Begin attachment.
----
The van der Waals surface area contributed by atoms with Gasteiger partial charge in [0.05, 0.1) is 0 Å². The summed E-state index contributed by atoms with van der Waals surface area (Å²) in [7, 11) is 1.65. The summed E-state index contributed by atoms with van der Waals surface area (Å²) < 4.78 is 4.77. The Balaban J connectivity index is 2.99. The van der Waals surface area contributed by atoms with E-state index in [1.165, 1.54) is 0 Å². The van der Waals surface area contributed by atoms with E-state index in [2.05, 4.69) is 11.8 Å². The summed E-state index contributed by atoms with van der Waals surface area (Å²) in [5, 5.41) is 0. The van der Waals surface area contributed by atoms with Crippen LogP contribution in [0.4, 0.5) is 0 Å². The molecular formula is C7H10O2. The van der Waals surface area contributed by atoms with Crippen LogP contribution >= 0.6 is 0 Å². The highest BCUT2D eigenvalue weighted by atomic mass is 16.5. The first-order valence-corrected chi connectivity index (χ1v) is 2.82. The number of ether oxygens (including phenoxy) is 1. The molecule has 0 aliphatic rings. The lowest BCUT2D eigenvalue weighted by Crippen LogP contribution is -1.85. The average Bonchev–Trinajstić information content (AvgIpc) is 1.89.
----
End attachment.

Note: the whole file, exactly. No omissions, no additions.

The van der Waals surface area contributed by atoms with Gasteiger partial charge in [0.05, 0.1) is 0 Å². The summed E-state index contributed by atoms with van der Waals surface area (Å²) in [7, 11) is 1.65. The summed E-state index contributed by atoms with van der Waals surface area (Å²) < 4.78 is 4.77. The Balaban J connectivity index is 2.99. The van der Waals surface area contributed by atoms with E-state index in [1.165, 1.54) is 0 Å². The van der Waals surface area contributed by atoms with E-state index in [2.05, 4.69) is 11.8 Å². The summed E-state index contributed by atoms with van der Waals surface area (Å²) in [5, 5.41) is 0. The van der Waals surface area contributed by atoms with Crippen LogP contribution in [0.4, 0.5) is 0 Å². The molecular formula is C7H10O2. The van der Waals surface area contributed by atoms with Crippen LogP contribution >= 0.6 is 0 Å². The highest BCUT2D eigenvalue weighted by atomic mass is 16.5. The first-order valence-corrected chi connectivity index (χ1v) is 2.82. The number of ether oxygens (including phenoxy) is 1. The molecule has 0 aliphatic rings. The lowest BCUT2D eigenvalue weighted by Crippen LogP contribution is -1.85. The average Bonchev–Trinajstić information content (AvgIpc) is 1.89.